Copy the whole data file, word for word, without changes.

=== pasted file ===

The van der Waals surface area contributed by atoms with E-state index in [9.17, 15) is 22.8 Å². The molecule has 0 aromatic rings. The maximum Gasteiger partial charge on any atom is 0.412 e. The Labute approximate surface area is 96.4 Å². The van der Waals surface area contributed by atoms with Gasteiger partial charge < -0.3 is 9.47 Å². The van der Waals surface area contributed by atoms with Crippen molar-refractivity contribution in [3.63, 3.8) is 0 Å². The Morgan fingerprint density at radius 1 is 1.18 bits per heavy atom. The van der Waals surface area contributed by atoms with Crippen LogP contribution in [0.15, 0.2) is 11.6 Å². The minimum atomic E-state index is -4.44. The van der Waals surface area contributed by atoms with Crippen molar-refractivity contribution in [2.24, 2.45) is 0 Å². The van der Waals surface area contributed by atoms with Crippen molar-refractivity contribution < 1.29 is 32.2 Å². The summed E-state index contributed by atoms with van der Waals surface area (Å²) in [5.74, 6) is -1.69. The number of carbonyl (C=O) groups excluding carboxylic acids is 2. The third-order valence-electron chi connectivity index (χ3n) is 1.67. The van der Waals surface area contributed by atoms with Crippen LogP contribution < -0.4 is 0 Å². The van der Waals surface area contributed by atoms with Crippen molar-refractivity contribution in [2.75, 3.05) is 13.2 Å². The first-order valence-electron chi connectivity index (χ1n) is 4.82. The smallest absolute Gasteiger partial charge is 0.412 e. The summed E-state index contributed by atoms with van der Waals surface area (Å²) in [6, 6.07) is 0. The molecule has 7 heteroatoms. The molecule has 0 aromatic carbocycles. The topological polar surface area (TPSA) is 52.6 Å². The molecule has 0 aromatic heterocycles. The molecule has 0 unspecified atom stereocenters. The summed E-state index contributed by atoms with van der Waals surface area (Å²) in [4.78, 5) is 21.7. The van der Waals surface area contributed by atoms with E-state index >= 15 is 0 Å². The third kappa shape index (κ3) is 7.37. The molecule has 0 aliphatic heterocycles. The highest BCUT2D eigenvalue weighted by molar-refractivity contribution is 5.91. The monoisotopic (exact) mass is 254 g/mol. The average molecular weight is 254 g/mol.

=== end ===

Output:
The van der Waals surface area contributed by atoms with E-state index in [9.17, 15) is 22.8 Å². The molecule has 0 aromatic rings. The maximum Gasteiger partial charge on any atom is 0.412 e. The Labute approximate surface area is 96.4 Å². The van der Waals surface area contributed by atoms with Gasteiger partial charge < -0.3 is 9.47 Å². The van der Waals surface area contributed by atoms with Crippen molar-refractivity contribution in [3.63, 3.8) is 0 Å². The Morgan fingerprint density at radius 1 is 1.18 bits per heavy atom. The van der Waals surface area contributed by atoms with Crippen LogP contribution in [0.15, 0.2) is 11.6 Å². The minimum atomic E-state index is -4.44. The van der Waals surface area contributed by atoms with Crippen molar-refractivity contribution in [2.24, 2.45) is 0 Å². The van der Waals surface area contributed by atoms with Crippen molar-refractivity contribution < 1.29 is 32.2 Å². The summed E-state index contributed by atoms with van der Waals surface area (Å²) in [5.74, 6) is -1.69. The number of carbonyl (C=O) groups excluding carboxylic acids is 2. The third-order valence-electron chi connectivity index (χ3n) is 1.67. The van der Waals surface area contributed by atoms with Crippen LogP contribution < -0.4 is 0 Å². The van der Waals surface area contributed by atoms with Crippen molar-refractivity contribution in [2.75, 3.05) is 13.2 Å². The first-order valence-electron chi connectivity index (χ1n) is 4.82. The smallest absolute Gasteiger partial charge is 0.412 e. The summed E-state index contributed by atoms with van der Waals surface area (Å²) in [6, 6.07) is 0. The molecule has 7 heteroatoms. The molecule has 0 aromatic carbocycles. The topological polar surface area (TPSA) is 52.6 Å². The molecule has 0 aromatic heterocycles. The molecule has 0 unspecified atom stereocenters. The summed E-state index contributed by atoms with van der Waals surface area (Å²) in [4.78, 5) is 21.7. The van der Waals surface area contributed by atoms with E-state index >= 15 is 0 Å². The third kappa shape index (κ3) is 7.37. The molecule has 0 aliphatic heterocycles. The highest BCUT2D eigenvalue weighted by molar-refractivity contribution is 5.91. The monoisotopic (exact) mass is 254 g/mol. The average molecular weight is 254 g/mol.